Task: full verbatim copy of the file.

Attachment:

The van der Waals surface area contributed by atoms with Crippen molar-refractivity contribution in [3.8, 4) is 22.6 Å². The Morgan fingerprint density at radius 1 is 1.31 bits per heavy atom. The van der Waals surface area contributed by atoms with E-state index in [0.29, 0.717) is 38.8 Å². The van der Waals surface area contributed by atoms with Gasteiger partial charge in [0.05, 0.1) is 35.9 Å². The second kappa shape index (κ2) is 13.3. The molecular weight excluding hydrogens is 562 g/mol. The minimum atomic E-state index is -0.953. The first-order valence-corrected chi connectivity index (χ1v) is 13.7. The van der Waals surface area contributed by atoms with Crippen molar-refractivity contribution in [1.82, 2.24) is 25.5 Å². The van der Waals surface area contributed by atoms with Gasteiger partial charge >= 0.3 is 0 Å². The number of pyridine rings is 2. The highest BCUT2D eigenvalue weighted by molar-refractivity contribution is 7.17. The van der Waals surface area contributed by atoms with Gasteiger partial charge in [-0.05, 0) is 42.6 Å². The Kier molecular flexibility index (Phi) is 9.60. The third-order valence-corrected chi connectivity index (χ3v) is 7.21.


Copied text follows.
The van der Waals surface area contributed by atoms with Crippen molar-refractivity contribution in [3.8, 4) is 22.6 Å². The Morgan fingerprint density at radius 1 is 1.31 bits per heavy atom. The van der Waals surface area contributed by atoms with E-state index in [0.29, 0.717) is 38.8 Å². The van der Waals surface area contributed by atoms with Gasteiger partial charge in [0.05, 0.1) is 35.9 Å². The second kappa shape index (κ2) is 13.3. The molecular weight excluding hydrogens is 562 g/mol. The minimum atomic E-state index is -0.953. The first-order valence-corrected chi connectivity index (χ1v) is 13.7. The van der Waals surface area contributed by atoms with Crippen molar-refractivity contribution in [1.82, 2.24) is 25.5 Å². The van der Waals surface area contributed by atoms with Gasteiger partial charge >= 0.3 is 0 Å². The number of pyridine rings is 2. The highest BCUT2D eigenvalue weighted by molar-refractivity contribution is 7.17. The van der Waals surface area contributed by atoms with Gasteiger partial charge in [-0.05, 0) is 42.6 Å². The Kier molecular flexibility index (Phi) is 9.60. The third-order valence-corrected chi connectivity index (χ3v) is 7.21.